Sergei Kuznetsov in Minsk -
Belarus' parliamentary elections on September 23 had a predictable result - the opposition did not win one seat in the 110-seat lower chamber. It seems that the new parliament will be much like the present one that was elected in 2008 - an institution that will rubber-stamp any presidential initiative without discussion.
According to Belarus' Central Election Committee, 109 MPs were elected on a turnout of 74.2%. This seems high, because the election campaign was listless and it appeared that the general public, especially in large cities, were not much interested. The only extraordinary move took place approximately a week prior to the election when Belarus' two main opposition parties - the United Civic Party and Belarusian People's Front - said they would boycott the elections and withdrew their candidates. The two parties said that the ballot could not be considered free and democratic, especially when many opposition activists remain political prisoners.
President Alexander Lukashenko condemned this move by the opposition parties. "I am coming to the conclusion of their complete inability as politicians," he told reporters after voting at a Minsk polling station.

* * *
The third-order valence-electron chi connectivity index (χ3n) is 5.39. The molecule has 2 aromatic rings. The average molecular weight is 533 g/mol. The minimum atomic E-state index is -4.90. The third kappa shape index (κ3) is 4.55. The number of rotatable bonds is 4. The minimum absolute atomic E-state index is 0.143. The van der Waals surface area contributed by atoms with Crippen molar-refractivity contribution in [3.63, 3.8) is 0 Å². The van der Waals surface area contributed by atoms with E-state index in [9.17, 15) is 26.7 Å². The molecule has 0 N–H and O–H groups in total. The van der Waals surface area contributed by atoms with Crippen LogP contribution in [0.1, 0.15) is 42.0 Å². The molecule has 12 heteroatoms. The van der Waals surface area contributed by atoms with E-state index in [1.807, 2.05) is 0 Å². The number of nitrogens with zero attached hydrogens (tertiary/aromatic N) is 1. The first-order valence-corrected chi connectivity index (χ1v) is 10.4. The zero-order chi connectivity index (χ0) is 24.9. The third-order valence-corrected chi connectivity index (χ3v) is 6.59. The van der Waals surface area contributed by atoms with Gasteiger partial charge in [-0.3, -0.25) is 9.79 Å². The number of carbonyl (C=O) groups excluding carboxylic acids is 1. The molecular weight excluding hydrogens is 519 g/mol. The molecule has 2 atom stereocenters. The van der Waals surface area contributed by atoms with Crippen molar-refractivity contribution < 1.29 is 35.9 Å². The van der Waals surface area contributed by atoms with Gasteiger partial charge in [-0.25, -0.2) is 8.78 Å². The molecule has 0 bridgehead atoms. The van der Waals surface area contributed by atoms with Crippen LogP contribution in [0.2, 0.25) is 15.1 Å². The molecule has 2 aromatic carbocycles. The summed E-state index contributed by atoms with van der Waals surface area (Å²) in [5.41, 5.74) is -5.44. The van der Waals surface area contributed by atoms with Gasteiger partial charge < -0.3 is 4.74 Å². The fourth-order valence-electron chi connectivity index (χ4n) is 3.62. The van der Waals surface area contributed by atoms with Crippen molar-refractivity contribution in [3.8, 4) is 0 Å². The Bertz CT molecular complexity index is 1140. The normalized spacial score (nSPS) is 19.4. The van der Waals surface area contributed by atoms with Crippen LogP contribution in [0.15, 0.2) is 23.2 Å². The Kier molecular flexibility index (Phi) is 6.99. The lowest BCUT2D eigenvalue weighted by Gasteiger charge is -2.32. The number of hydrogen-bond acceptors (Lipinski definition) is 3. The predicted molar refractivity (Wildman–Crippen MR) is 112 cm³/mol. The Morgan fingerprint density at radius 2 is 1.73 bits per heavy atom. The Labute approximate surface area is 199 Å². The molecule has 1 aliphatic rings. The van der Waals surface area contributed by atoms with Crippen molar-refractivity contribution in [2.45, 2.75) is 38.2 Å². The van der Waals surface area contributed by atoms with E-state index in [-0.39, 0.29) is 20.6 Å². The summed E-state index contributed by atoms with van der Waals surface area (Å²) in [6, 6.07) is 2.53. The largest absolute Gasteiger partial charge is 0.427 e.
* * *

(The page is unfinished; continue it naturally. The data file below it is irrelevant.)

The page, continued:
Commenting on the possible reaction on the elections of the West, Lukashenko said that he "always hopes for the better," but the country was "conducting elections today not for the West, it is the Belarusian people that are front and centre during the elections."
Except the people play little role in the process. Reports say that a number of Belarusian opposition websites were blocked after they reported the results of the turnout for the elections have been falsified.
After the last presidential elections in December 2010, considered a sham by the West, and the subsequent mass arrests of opposition activists, the EU and the US imposed sanctions on Belarusian officials, businessmen and state-run enterprises. The US imposed sanctions against six large state-owned oil and chemical companies, including Naftan, one of the country's two oil refineries, due to the deteriorating human rights situation. The EU has imposed sanctions against several tycoons suspected of being close to the regime, as well as against more than 30 companies controlled by them.
Despite the boycott by the two main opposition parties, a number of other opposition candidates took part in the elections. Whether the Belarusian authorities allow any of them to become members of parliment in an attempt to improve relations with the EU and the US was the only uncertainty in these elections.
Belarusian authorities need this improvement in order to avoid further sanctions against their state-owned companies. According to a bne diplomatic source who did not want to be identified, the EU has taken a pause in the process of imposing sanctions until October. As such, the views of the 330 election monitors sent by the Organisation for Security and Cooperation in Europe (OSCE) will play a crucial role in deciding on further Western sanctions. And judging from their findings on the conduct of the elections that was issued on September 24, there is little for the government to celebrate.